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The Why - Vectr Weekly #1

As someone we appreciate, admire, and respect, Jake and I wanted to share an important update with yo
July 15 · Issue #1 · View online
Vectr Weekly
As someone we appreciate, admire, and respect, Jake and I wanted to share an important update with you…

Why you’re receiving this newsletter
Jeremy Hurst and Jake Ichikawa here, co-founders of Vectr. We’ve added you to this newsletter (we hope you don’t mind 😇) because you’ve had a positive impact, in one way or another, on our process of learning and personal development. You are our teachers, mentors, advisors, friends, loved ones, and attentive listeners. And we are forever grateful your feedback, advice, direction, and support. Vectr is our attempt to pay that forward.
What is Vectr? Or more importantly, why is Vectr?
There are 2 key ideas behind Vectr.
The first is that genuine curiosity and asking questions is vital to every area in our lives, particularly in today’s world of increasing polarization and rapid change. We start out as children that are naturally curious about the world. But as we matriculate through the school system, to college, and ultimately into the workforce, conventional wisdom suggests that you’re supposed to know more and ask less. However, it is our belief that maintaining our inborn inquisitive nature is one of, if not THE, most important factors to building a world that we all want to live in.
Second, we all exist as a part of many networks. Schools, companies, local communities, clubs, sports teams, families, and many more. And our ability to tap into those networks is vital to making progress, both as individuals and collectively. I believe it was Reid Hoffman, co-founder of LinkedIn and PayPal, that said “your network is your net worth.” And I don’t think he was talking about money. Instead, I think he was saying that those that can best tap into their networks have the best chance of making an impact and achieving their goals, whatever those goals might be.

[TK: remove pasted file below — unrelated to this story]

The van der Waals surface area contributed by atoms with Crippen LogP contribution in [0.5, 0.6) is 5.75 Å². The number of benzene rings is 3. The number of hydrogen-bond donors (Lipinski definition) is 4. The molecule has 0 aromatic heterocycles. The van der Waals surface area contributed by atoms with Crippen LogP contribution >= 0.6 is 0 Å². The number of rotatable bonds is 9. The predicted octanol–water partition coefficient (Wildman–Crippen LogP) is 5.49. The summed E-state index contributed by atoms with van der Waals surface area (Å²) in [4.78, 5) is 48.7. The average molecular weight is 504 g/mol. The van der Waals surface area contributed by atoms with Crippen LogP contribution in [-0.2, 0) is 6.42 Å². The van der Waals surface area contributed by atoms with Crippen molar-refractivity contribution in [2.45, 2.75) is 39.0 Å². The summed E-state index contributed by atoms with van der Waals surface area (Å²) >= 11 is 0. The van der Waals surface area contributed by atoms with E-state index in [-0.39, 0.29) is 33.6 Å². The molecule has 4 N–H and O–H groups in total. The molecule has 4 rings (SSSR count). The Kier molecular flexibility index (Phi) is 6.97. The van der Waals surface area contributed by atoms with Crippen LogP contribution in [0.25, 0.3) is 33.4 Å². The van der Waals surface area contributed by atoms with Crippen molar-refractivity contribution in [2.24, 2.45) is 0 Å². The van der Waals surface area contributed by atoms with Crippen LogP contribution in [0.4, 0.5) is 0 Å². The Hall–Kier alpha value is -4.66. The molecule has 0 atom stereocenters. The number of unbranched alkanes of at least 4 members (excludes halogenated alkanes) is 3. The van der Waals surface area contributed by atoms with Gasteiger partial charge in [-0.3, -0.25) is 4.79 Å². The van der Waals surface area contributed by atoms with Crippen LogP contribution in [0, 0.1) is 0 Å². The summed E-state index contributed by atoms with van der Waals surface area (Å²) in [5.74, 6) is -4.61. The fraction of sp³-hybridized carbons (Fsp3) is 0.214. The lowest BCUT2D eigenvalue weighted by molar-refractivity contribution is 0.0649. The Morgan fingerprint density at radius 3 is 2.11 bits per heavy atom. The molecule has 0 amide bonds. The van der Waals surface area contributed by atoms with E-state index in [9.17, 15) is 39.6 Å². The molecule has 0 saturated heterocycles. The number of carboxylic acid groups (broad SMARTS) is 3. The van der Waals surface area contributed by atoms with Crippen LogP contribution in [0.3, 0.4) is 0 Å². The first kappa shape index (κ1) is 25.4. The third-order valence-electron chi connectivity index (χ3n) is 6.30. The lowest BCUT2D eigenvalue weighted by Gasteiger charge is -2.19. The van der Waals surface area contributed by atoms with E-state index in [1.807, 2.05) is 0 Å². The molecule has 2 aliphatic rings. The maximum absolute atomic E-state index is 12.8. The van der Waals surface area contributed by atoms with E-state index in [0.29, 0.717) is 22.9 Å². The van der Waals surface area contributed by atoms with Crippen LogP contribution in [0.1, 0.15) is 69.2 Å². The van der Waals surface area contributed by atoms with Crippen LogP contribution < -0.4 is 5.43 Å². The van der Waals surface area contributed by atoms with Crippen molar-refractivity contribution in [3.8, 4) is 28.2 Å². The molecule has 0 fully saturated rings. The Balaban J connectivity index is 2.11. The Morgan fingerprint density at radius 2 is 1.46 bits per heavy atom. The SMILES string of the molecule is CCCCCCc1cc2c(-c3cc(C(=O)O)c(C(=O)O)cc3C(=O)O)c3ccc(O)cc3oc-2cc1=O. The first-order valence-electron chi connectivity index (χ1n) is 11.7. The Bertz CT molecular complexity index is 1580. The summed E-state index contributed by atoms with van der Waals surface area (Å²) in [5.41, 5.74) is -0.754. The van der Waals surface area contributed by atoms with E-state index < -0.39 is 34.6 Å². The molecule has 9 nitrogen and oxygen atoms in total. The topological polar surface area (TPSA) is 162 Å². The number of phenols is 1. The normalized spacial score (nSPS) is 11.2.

So these two things together are what Vectr is all about. We want to inspire and empower people to ask questions. And we want those questions to receive a new and human response from those that are best suited to answer.
What’s our plan?
To start out, we’re focusing on education. It’s the perfect environment to foster curiosity when minds are most receptive and malleable. In the wonderful book A More Beautiful Question, author Warren Berger charts the tendency of children to ask questions at school over time:
That feels like a massive problem, and also a massive opportunity. So in light of these challenges, we’ve built Vectr so that:
  1. Asking a question is accessible and attractive to students. It isn’t about grades, class schedules, or distributing syllabi. There’s one simple goal: facilitating the question & answer exchange.
  2. Students feel safe. There are no usernames. Anyone can ask and answer questions without exposing their identity or their knowledge gaps.
  3. The experience is unique to anyone using the platform. You only receive questions from your networks and answers to your questions.
So what now?
We’re focused on one thing: launching pilots in schools. If you’re a teacher and want to test Vectr in your classroom, we’d love to chat! If you know any teachers or school administrators that you think might be interested, feel free to forward this email or make an introduction. If you use or hear about other interesting tools in this area, we’d love to know what they’re doing well or where they’re falling short.
Finally, a question:
Given our focus, it only feels right to end with a question. If asking questions is so important, why is there a serious dearth of classes or programs teaching this skill in schools, companies, and other types of organizations?
That’s all for now!
You’ll receive this newsletter once per week (unless you unsubscribe) wherein we’ll share updates, interesting questions asked on Vectr, research & content from educators that we’re working with, and other things that we hope might peek your interest.
Jeremy & Jake
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